Vector or Raster — A Simple Guide to Logo File Types
There are two main categories of design files: vector and raster. In this guide to logo file types, we will explain what each file type means, and hopefully you'll understand why it's so important that you have all the files of your logo.
A vector file can be scaled to any size without any loss of quality. This is because it’s built up from mathematically precise points. You can see how a vector shape is built up in this image below.
Vector files are best for having anything professionally printed, or if any design work will be carried out by another designer, for example: brochures, leaflets, exhibition stands, vehicle graphics etc.
As vector files are intended for print use, they are usually provided in CMYK colour mode. CMYK stands for cyan, magenta, yellow and black, which are the 4 colours used to make up all other colours on a full colour printed page.
If you could give only one file type, it would be a vector file, as it can be converted to any other file type with the correct software.
Vector file types have a file extension of .ai .eps or .pdf.
Ai: Adobe Illustrator
The Ai file is the original, editable, working file.
PDF: Portable Document Format
PDF format is becoming widely favoured by most designers as it can be universally viewed on any computer with Adobe Acrobat (or another PDF viewer). It’s also possible to preserve illustrator-editing capabilities when saving in this format, meaning it can be opened and modified in the same way a AI file can.
EPS: Encapsulated PostScript
EPS file types are sometimes considered a little outdated. Before Adobe introduced its page layout software InDesign, the industry standard software of its type was QuarkXPress. Back then if you wanted to use a vector image in your document, you couldn’t import native Illustrator files as you can now, instead you had to save your AI file as an EPS. With its release of InDesign, Adobe made it easy to place native Illustrator and Photoshop files into a document. Occasionally EPS files may be requested by print companies who are using older technology.
When providing vector logo files, it’s also important to provide various colour formats, which we have detailed below:
Full Colour (CMYK)
This is the file for standard 4 colour printing. If you provide only one of these variants, ensure it’s this version.
Pantone is a universally understood colour coding system that’s used by designers and print companies. The problem with CMYK printing is that from print run to print run, there will be slight colour differences. This is because 4 separate inks are being used to build up the colour. With Pantone however, a single ink is used, meaning the colours should match exactly in all instances.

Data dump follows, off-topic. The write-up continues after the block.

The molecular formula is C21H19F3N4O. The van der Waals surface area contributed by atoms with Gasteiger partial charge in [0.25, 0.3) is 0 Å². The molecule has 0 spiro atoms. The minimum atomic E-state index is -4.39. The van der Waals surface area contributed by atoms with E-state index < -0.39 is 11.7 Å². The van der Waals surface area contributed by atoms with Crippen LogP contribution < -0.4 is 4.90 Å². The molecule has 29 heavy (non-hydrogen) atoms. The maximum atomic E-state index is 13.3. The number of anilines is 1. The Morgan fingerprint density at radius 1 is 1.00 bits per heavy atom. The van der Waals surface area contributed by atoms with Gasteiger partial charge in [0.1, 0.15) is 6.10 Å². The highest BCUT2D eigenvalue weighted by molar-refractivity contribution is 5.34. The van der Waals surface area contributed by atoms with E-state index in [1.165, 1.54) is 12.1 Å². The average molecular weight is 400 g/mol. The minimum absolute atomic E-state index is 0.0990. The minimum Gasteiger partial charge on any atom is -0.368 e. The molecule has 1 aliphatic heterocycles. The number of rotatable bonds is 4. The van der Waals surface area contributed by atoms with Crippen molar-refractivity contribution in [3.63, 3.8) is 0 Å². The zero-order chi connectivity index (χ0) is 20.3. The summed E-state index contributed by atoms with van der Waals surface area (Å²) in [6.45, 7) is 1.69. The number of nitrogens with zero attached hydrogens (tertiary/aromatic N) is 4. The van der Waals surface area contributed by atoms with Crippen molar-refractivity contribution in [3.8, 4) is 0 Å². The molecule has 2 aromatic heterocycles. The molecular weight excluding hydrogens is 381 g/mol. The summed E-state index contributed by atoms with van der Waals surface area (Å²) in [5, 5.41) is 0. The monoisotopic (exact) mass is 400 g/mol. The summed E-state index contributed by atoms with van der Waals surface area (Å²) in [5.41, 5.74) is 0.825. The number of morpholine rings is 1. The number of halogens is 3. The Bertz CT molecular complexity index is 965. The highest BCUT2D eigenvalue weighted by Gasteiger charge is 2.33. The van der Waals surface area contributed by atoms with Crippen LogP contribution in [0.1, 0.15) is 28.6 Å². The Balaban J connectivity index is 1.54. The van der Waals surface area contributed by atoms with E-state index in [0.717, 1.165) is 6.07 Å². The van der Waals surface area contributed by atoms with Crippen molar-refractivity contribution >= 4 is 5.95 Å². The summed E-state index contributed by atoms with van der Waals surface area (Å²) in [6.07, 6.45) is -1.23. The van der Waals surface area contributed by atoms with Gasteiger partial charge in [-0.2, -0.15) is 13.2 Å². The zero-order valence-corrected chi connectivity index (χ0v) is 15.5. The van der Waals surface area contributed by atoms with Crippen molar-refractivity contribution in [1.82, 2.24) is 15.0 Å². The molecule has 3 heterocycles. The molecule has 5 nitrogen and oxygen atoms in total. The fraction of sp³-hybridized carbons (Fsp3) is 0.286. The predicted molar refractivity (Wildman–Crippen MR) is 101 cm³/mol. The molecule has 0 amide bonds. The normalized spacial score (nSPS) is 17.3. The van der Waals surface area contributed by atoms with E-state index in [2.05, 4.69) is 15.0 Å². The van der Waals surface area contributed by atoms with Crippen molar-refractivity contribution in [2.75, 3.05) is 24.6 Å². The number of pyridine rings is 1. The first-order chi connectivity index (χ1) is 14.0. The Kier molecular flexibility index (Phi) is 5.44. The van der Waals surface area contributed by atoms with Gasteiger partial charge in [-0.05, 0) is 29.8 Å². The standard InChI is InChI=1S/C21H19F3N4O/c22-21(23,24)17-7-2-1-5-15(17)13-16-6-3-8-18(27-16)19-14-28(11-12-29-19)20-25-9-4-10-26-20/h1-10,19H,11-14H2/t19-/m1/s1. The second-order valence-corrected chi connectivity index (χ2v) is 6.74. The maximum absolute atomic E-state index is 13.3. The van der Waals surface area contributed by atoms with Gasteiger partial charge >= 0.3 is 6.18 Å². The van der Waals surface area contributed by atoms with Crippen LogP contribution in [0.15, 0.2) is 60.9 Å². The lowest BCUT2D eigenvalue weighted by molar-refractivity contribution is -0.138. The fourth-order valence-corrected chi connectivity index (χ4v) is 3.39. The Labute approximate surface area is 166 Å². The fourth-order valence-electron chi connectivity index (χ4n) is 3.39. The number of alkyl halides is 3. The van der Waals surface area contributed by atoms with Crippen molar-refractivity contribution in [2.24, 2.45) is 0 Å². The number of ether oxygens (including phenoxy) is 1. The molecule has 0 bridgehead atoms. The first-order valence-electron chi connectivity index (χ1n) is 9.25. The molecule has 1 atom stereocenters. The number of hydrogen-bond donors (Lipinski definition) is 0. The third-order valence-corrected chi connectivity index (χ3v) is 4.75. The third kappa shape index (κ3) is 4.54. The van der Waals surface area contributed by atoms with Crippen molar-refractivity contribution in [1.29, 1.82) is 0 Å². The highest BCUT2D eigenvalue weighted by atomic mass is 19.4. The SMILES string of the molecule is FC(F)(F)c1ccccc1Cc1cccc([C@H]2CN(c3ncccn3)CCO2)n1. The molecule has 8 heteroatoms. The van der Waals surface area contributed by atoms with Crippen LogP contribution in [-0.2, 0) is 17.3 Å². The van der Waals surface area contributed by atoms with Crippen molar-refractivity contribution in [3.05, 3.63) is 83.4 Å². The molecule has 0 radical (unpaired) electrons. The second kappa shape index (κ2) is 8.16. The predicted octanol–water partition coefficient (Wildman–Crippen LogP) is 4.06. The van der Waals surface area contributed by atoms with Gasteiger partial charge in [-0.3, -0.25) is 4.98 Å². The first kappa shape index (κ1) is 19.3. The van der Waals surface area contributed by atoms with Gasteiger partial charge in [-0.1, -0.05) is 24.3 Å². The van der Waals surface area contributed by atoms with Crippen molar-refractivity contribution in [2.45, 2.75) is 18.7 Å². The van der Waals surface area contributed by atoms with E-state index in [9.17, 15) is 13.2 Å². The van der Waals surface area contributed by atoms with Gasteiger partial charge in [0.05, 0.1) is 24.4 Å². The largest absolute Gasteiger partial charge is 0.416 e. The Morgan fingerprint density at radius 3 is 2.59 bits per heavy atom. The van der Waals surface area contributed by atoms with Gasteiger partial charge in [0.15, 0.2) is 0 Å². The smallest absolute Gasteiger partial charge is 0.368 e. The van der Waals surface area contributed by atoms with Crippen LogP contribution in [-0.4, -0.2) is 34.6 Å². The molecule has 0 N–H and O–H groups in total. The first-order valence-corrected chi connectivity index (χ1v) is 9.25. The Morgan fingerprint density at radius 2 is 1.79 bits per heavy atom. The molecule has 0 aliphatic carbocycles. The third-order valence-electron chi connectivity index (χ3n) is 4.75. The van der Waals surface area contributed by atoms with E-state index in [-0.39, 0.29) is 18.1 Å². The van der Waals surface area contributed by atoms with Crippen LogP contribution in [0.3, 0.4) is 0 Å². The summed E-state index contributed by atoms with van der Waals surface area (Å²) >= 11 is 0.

Single Colour (Black & White)
In some instances, a single colour version of the logo will be needed. For example, this may be useful for frosted vinyls for glass, or single colour documents.
A white version of the logo is to be used on coloured backgrounds or on dark images where good contrast is needed. With white logos, sadly it’s not simply a case of changing the colour and saving the file. There’s a little more that needs to be done.
As you can see from the image above, when a black on white object is reversed we experience what’s known as irradiation phenomenon; whereby the white version looks a fraction larger—notice how at a glance, the box appears larger, and our giraffe icon looks a little skinnier. To counteract this illusion, it’s important to slightly reduce the overall weight of the logo.
Raster files are built up of small squares called pixels. This means that as you increase the size of your image, it will become blocky, or appear to be blurred. This is why a logo design should be created in vector format for the best results.
Raster files are intended for computer use, so are provided in RGB colour mode. RGB stands for red, green and blue, which are the colours used to make up all the colours you see on your screen. Black is the absence of light.
Raster file types have a file extension of .jpg or .png (there are other raster based image types, such as GIF, BMP and TIFF, but for logo design these two alone should be sufficient).
JPG/JPEG: Joint Photographic Experts Group
JPGs are most commonly seen online. This is because JPG offers very good compression, without overly degrading the image, meaning the image is very small in file size, so will load quickly.
PNG: Portable Network Graphics
PNG images are lossless, which mean they do not lose quality during editing. Most importantly however, they allow for transparency.
Still not sure about logo file types?
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